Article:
• ?value1=1234 &amp;value2=9876 – Contains name/value pairs of info passed to the default start screen of the app. The string must begin with a "?".

Extracting URI parameters

URI parameter values are typically parsed out of the toast notification payload in the OnNavigatedTo event handler after the user has tapped the toast notification and navigated to the indicated screen of the client app running on the device.

        protected override void OnNavigatedTo(System.Windows.Navigation.NavigationEventArgs e)
        {
            base.OnNavigatedTo(e);

            string strVal1 = this.NavigationContext.QueryString["value1"];
            string strVal2 = this.NavigationContext.QueryString["value2"];

        }

Windows Phone 8 Update 3 (OS version number 8.0.10492) introduces the ability to provide a custom sound for toast notifications. Sound files can be in WAV, WMA, or MP3 format, must be less than 10 seconds long, and must be stored in the app’s installation directory or local storage folder.

To use a custom sound for a toast launched from code you must first determine that the current device is running on Windows Phone 8 Update 3. Once you have determined that custom sounds are supported, you must use reflection to access the new Sound property of the ShellToast class. Use the following helper methods in your code to determine the OS version and to set a property value using reflection.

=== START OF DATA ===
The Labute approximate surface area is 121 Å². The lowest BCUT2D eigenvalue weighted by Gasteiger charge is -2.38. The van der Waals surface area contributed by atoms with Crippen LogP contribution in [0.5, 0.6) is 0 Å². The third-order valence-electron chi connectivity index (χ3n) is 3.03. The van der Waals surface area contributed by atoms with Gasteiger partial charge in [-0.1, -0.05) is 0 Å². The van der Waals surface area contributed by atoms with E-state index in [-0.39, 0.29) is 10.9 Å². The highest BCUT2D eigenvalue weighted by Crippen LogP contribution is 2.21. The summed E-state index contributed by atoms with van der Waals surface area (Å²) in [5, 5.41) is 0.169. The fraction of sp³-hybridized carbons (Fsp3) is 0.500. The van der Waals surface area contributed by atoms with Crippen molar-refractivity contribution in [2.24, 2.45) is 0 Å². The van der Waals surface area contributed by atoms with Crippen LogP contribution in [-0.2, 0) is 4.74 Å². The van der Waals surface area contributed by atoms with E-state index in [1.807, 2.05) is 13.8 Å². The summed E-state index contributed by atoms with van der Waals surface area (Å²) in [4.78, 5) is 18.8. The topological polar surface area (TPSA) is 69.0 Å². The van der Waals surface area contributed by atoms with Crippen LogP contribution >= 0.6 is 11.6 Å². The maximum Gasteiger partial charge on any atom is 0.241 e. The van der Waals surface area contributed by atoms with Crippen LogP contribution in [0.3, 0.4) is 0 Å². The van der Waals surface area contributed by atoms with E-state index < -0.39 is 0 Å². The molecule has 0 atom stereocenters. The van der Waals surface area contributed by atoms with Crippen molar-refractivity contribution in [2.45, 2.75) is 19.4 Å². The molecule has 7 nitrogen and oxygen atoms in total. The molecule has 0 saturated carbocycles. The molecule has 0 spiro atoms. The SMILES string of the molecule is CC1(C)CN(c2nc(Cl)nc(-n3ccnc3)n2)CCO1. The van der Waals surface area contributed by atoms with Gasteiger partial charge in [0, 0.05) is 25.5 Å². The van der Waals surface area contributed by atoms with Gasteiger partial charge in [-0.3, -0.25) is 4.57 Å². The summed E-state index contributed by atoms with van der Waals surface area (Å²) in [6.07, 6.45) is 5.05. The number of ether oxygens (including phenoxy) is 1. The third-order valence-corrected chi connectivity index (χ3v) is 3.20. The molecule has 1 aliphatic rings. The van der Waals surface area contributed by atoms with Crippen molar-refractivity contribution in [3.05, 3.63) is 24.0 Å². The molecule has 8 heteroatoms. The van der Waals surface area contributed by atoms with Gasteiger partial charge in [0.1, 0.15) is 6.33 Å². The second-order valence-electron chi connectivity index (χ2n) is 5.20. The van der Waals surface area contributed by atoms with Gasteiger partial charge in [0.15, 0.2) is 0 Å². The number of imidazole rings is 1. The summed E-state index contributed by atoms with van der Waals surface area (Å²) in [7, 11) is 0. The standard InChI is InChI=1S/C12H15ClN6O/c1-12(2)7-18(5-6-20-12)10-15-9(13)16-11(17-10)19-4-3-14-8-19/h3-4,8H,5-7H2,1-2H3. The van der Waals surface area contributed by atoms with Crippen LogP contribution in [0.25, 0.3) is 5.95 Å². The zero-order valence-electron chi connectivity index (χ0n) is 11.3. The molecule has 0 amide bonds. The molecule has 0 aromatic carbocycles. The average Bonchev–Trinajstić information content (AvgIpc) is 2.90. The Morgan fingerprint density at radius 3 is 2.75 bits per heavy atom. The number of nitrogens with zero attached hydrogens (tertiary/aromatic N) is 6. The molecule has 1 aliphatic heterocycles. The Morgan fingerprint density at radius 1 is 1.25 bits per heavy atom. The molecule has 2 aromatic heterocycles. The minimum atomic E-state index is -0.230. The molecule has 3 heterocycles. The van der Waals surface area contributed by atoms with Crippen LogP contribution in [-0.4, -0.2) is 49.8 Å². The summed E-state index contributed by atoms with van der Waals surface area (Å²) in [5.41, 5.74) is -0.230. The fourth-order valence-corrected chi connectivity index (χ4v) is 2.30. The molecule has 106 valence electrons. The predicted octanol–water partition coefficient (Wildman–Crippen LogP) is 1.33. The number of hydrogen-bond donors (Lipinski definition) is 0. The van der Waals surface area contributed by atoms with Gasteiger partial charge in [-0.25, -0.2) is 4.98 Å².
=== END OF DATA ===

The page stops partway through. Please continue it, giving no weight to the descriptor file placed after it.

// Set the minimum version number that supports custom toast sounds
private static Version TargetVersion = new Version(8, 0, 10492);
        
// Function to determine if the current device is running the target version.
public static bool IsTargetedVersion { get { return Environment.OSVersion.Version >= TargetVersion; } }
       
// Function for setting a property value using reflection.
private static void SetProperty(object instance, string name, object value)
{
    var setMethod = instance.GetType().GetProperty(name).GetSetMethod();
    setMethod.Invoke(instance, new object[] { value });
}

The following example shows you how to use these helper methods to show a toast using a custom sound. Note that you can show a toast that makes no sound by setting the Sound property to an empty string after verifying that the device supports the property.

public void ShowToast(bool useCustomSound, bool useWavFormat, bool doSilentToast)
{
    ShellToast toast = new ShellToast();
    toast.Title = "[title]";
    toast.Content = "[content]";